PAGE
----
B.C. Misra, J.

(1) This first appeal from order has been filed by the plaintiffs against the order of Mr. P. L. Singia, Additional District Judge, dated 18th December, 1973 by which the learned Judge has refused the application of the plaintiffs for grant of ad interim injunction restraining the defendants from printing, publishing or selling, etc. deceptively similar or colourable imitation of the plaintiffs Panchang (Almanac) in dispute.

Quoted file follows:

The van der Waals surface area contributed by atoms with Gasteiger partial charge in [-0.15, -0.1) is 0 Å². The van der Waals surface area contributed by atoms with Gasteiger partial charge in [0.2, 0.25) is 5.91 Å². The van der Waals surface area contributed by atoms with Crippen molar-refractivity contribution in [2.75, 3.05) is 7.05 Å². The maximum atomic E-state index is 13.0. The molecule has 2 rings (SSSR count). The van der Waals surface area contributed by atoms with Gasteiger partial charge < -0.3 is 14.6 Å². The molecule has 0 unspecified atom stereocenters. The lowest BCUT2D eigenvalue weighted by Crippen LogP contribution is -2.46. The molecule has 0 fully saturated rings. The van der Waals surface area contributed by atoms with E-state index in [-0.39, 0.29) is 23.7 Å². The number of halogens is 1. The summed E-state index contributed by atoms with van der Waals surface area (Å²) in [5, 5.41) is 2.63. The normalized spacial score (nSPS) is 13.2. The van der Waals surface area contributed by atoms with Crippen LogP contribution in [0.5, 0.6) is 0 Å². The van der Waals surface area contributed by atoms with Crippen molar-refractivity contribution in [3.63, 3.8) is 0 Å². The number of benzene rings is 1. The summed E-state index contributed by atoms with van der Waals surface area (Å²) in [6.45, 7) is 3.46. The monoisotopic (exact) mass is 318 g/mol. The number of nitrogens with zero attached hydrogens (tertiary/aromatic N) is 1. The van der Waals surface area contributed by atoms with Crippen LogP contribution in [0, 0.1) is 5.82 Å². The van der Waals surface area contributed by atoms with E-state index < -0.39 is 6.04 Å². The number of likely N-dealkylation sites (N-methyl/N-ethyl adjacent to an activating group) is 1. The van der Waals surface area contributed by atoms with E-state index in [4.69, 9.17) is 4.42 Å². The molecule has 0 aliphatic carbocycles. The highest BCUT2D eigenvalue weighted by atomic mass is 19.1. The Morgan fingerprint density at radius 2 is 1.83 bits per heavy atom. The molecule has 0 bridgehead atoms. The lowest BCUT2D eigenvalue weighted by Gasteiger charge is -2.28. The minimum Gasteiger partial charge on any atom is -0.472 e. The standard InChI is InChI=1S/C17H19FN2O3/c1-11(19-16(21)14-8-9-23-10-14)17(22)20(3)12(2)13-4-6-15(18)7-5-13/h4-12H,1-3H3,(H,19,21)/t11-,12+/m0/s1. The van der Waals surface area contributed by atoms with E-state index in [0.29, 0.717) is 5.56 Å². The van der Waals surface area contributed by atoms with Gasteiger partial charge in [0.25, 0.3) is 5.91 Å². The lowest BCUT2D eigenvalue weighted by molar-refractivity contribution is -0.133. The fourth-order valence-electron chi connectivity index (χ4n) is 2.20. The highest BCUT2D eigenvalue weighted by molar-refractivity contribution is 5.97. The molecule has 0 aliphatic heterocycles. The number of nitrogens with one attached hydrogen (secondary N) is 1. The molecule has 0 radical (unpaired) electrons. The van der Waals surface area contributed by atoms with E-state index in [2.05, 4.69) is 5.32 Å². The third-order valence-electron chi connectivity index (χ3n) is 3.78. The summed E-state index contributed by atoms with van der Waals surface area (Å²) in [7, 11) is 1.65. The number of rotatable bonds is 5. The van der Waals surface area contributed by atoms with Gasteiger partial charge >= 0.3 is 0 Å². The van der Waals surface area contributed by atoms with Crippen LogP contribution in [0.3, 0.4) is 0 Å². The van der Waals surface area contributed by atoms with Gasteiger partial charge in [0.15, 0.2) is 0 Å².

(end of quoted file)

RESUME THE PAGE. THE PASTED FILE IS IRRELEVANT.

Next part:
(2) The facts of the case leading to the dispute are that the plaintiffs have been printing and publishing the Panchang (Almanac) since 1894 A.D. year after year, according to the Vikram Sainvat up to now. The Panchang bears the name of ''Pt. Shrivallabh Maniram Panchang' and has a distinctive colour style and title. It is common case of the parties that this Panchang was being com- piled by a reputed astrologer by name Pandit Mani Ram Sharma, (who is the grandfather of Nand Kishore, second defendant). The preface of the Panchang also supports the version that Pandit Mani Ram Sharma was compiling the calculations and it was being printed and published by the plaintiffs. This position lasted till 1905 A.D. when Pandit Mani Ram Sharma is alleged to have died. (According to the defendants, although it is not so stated by them on affidavits Pandit Mani Ram Sharma died in 1909). The ca,se of the plaintiffs is that the publishers and proprietors of the Panchang were the plaintiffs, while the compilation work was being done by competent persons engaged by the plaintiffs from time to time and after the death of Pandit Mani Ram Sharma this work was being done by Pandit Hardev Joshi from 1906 to 1933, by Pandit Hari Parshad Sharma, from 1934 to 1944 and by Pandit Ishwari Datt Sharma from 1945 to 1954. Thereafter from 1955 to 1974, that is to say for the Samvats 2011 to 2030, the plaintiffs claim that the work of compilation had been done by Nand Kishore, second defendant herein. On the record, a photostat copy of the agreement dated 28th April, 1961 has been produced. It purports to have been executed by Nand Kishore, defendant and is to the effect that calculations of the Panchang for the Samvats 2021 to 2030 had been absolutely assigned to the plaintiffs. The trouble has arisen subsequently and it appears that the plaintiffs and the second defendant could not finally agree on the terms for the subsequent years, as is apparent from the correspondence on the file. Consequently, the second and the first defendants entered into some agreement. It is significant that the said agreement on which the defendants I and 2 rely, has neither been filed nor relied upon in ihc court, although it is, if genuine, an extremely material document from which the defendants derive support. As is apparent from the photostat copy of a receipt, (alleged to have been signed by defendant No. 2 on 1st June, 1973) the second defendant has purported to assign his copy-right in the Panchang for the Samvats 2031 and 2032 for a sum of Rs. 2.000.00 per .annum, out of which he had received Rs, 2.000.00 for the earlier Samvat and Rs. 500.00 as advance for the following Samvat. Thereafter, defendant No. 1 has published & Panchang for the Samvat 2031 (i.e. 1974-75 A.D.) prior to the institution of the suit and also the Panchang for the Samvat 2032 (i.e. for 1975-76) during the pendency of the suit. On the other hand, the plaintiffs have also brought out their Panchangs and found that the Panchangs in dispute of the defcndants are deceptively similar to their own. Feeling aggrieved, the plaintiffs have instituted the suit on 22nd October, 1973 in the court below, which has given rise to this appeal.